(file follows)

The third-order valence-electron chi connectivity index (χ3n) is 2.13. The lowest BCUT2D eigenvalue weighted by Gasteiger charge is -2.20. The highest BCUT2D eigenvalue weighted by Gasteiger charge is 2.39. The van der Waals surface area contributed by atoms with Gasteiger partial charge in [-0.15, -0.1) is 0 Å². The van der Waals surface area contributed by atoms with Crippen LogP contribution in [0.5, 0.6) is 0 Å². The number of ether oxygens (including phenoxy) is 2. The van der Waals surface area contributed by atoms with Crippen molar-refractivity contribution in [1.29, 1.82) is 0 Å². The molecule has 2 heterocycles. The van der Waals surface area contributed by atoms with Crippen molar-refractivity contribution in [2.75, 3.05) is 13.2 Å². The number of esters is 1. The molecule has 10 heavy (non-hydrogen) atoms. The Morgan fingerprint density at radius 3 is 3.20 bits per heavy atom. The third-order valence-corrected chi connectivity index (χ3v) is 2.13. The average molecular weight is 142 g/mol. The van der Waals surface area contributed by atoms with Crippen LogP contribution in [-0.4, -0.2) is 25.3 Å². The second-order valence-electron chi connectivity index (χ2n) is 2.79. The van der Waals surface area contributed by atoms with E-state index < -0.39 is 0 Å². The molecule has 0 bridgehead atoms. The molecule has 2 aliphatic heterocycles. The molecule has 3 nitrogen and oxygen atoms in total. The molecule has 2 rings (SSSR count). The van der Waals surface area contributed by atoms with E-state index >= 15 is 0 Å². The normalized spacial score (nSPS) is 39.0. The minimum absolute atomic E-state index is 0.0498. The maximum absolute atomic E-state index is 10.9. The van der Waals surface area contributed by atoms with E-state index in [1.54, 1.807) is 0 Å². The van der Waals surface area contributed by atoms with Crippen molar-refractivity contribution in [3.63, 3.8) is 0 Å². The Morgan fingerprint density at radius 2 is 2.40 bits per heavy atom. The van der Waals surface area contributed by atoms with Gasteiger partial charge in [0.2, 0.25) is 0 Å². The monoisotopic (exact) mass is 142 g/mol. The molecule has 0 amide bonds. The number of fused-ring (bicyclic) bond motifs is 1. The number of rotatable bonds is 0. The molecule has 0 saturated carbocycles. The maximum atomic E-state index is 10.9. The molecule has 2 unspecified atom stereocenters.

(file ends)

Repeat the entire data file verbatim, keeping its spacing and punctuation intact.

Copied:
The third-order valence-electron chi connectivity index (χ3n) is 2.13. The lowest BCUT2D eigenvalue weighted by Gasteiger charge is -2.20. The highest BCUT2D eigenvalue weighted by Gasteiger charge is 2.39. The van der Waals surface area contributed by atoms with Gasteiger partial charge in [-0.15, -0.1) is 0 Å². The van der Waals surface area contributed by atoms with Crippen LogP contribution in [0.5, 0.6) is 0 Å². The number of ether oxygens (including phenoxy) is 2. The van der Waals surface area contributed by atoms with Crippen molar-refractivity contribution in [1.29, 1.82) is 0 Å². The molecule has 2 heterocycles. The van der Waals surface area contributed by atoms with Crippen molar-refractivity contribution in [2.75, 3.05) is 13.2 Å². The number of esters is 1. The molecule has 10 heavy (non-hydrogen) atoms. The Morgan fingerprint density at radius 3 is 3.20 bits per heavy atom. The third-order valence-corrected chi connectivity index (χ3v) is 2.13. The average molecular weight is 142 g/mol. The van der Waals surface area contributed by atoms with Crippen LogP contribution in [-0.4, -0.2) is 25.3 Å². The second-order valence-electron chi connectivity index (χ2n) is 2.79. The van der Waals surface area contributed by atoms with E-state index < -0.39 is 0 Å². The molecule has 0 bridgehead atoms. The molecule has 2 aliphatic heterocycles. The molecule has 3 nitrogen and oxygen atoms in total. The molecule has 2 rings (SSSR count). The van der Waals surface area contributed by atoms with E-state index >= 15 is 0 Å². The normalized spacial score (nSPS) is 39.0. The minimum absolute atomic E-state index is 0.0498. The maximum absolute atomic E-state index is 10.9. The van der Waals surface area contributed by atoms with E-state index in [1.54, 1.807) is 0 Å². The van der Waals surface area contributed by atoms with Crippen molar-refractivity contribution in [3.63, 3.8) is 0 Å². The Morgan fingerprint density at radius 2 is 2.40 bits per heavy atom. The van der Waals surface area contributed by atoms with Gasteiger partial charge in [0.2, 0.25) is 0 Å². The monoisotopic (exact) mass is 142 g/mol. The molecule has 0 amide bonds. The number of fused-ring (bicyclic) bond motifs is 1. The number of rotatable bonds is 0. The molecule has 0 saturated carbocycles. The maximum atomic E-state index is 10.9. The molecule has 2 unspecified atom stereocenters.